Figures recently released by the Jersey Funds Association show that more than 350 Jersey Private Funds (JPF) have been established since the launch of the regime in 2017 . In this briefing Simon Page, Hawksford’s Global Head of Fund Services, explains why the JPF has been a success, and how this can be attributed to three factors: simplicity, speed and cost-effectiveness
Hawksford has launched a range of alternative fund structures under the JPF regime including first time and successor funds in private equity (PE), venture capital (VC) and real estate (RE). The JPF is now a tried and tested option for promoters going to market internationally.
What is the JPF?
As one of the leading international finance centres, Jersey has a thriving funds industry. The JPF is lightly regulated, cost-effective, has no requirement for an audit or prospectus and provides a quick to market regulatory authorisation process for those structures meeting the eligibility criteria. Through the National Private Placement Regimes (NNPRs), a JPF can be marketed into the European Union for those promoters targeting a European investor base.
Stems from the fact that it caters specifically for those managers who are not targeting a broad investor base, focusing only on professional investors, and thereby allowing a lighter touch regulatory environment.
The removal of some of the usual regulatory burden results in a streamlined product that can be quick to set up whilst still having the Jersey hallmark of quality.
The resultant cost efficiencies are obvious, even more so when coupled with the fact that non-EU managers raising funds in Europe can utilise NPPR’s thereby minimising the regulatory impact of AIFMD.
The numbers back this up: There are now over 350 JPFs, and they have contributed significantly to the Jersey fund industry’s record high of fund assets under administration – £346bn in 2019. This included a 19% year on year increase in PE alone1.
What have we seen?
The JPF lends itself to capitalise on the increased allocation of institutional money to alternatives – specifically, PE. But we have also seen particular interest from new to market managers, VC managers and family offices.
These smaller and newer fund managers often tend to find it easier to work with a regulatory incubator as an Appointed Representative rather than become FCA authorised in their own right. The FCA application process can take time, money and effort and it subsequently imposes a significant ongoing cost and compliance burden.
For these managers then, the JPF and its key selling points marry up perfectly.
By and large, the sector has been proven to be well equipped to deal with systemic shocks. The investments made over the last 10 years, by managers, regulators, and third-party providers, specifically in technology, have allowed the industry to function seamlessly.
We have seen that larger fund managers have been able to weather the storm well. Going into 2020, the levels of dry powder (funds available globally for deployment into VC and PE) were estimated to exceed USD1trillion. Whilst a proportion of this may have moved to the “risk-off” bucket, depressed valuations have also driven an increase in transactional and onboarding activity, after the initial “tremor” as the pandemic began.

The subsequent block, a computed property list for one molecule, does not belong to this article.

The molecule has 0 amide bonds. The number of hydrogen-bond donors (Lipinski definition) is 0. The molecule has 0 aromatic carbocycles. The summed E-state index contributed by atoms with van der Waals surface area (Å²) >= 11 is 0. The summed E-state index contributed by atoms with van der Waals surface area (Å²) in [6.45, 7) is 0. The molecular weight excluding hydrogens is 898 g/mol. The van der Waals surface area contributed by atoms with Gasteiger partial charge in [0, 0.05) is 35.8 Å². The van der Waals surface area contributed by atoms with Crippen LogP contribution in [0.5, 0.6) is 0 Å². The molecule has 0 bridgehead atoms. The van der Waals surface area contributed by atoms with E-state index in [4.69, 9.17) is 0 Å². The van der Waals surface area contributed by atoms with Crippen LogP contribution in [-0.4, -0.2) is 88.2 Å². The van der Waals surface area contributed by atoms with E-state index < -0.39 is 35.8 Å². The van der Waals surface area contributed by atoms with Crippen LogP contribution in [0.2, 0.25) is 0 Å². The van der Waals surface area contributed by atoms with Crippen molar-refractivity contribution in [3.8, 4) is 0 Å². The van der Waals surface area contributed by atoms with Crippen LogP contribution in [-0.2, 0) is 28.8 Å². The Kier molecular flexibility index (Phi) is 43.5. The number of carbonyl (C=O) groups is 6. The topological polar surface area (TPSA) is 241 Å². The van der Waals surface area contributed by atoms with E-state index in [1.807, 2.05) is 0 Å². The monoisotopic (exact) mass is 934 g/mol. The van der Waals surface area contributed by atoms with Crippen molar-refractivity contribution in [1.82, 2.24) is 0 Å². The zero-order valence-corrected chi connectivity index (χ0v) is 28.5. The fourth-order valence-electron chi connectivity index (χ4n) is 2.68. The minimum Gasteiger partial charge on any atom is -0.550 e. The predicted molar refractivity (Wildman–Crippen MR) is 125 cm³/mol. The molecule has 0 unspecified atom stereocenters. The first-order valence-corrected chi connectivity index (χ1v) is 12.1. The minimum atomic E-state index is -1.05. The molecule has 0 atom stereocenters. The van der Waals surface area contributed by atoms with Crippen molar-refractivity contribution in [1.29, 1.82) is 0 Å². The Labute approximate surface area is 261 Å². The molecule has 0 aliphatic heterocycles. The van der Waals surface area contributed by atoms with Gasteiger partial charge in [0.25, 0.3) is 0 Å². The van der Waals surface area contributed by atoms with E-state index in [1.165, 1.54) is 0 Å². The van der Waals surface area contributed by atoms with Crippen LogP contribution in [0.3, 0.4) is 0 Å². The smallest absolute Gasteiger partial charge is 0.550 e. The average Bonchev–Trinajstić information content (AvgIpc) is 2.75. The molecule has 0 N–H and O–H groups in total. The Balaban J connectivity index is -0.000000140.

Whilst some smaller managers have struggled in these challenging times, both from an investor sentiment perspective and the management of their existing portfolios, we have also seen managers looking at new opportunities in sectors or geographies that have performed well or recovered quickly / managed the crisis. More frequently, in the VC sector specifically, we have seen that the asymmetric information available to the manager in respect of their existing portfolios, has led to follow on investments or new vehicles structured for further investments. We have seen that quality businesses have not been impacted in their ability to secure additional funding and VC managers and their investors have been quick to spot and capitalise on these opportunities.
Investment strategies evolve with the economic landscape, particularly in the closed-ended funds space. What is seen as a challenge for one sector can present opportunities for others. Liquidity requirements and shifting risk appetite may result in differences in the way in which funds are allocated and invested. Distressed assets may become a buying opportunity. In the current environment, speed can be a determinant factor for such buying opportunities and the JPF can be a facilitator.
Versatility and flexibility
Alternatives are often viewed as a safe haven for investors seeking yield in volatile markets and stability of income. Jersey has already, and rightfully, made its name for expert administration for alternatives. In uncertain times, and particularly the current environment, flexibility is key – as is the ability to be nimble and quick to market. Thankfully, these attributes are central to the JPF which have proven to be successful in recent years.
 Jersey Funds Association (https://www.jerseyfunds.org/news/jersey-funds-association-chair-delivers-virtual-update)
 Offer document is required where the JPF is an AIF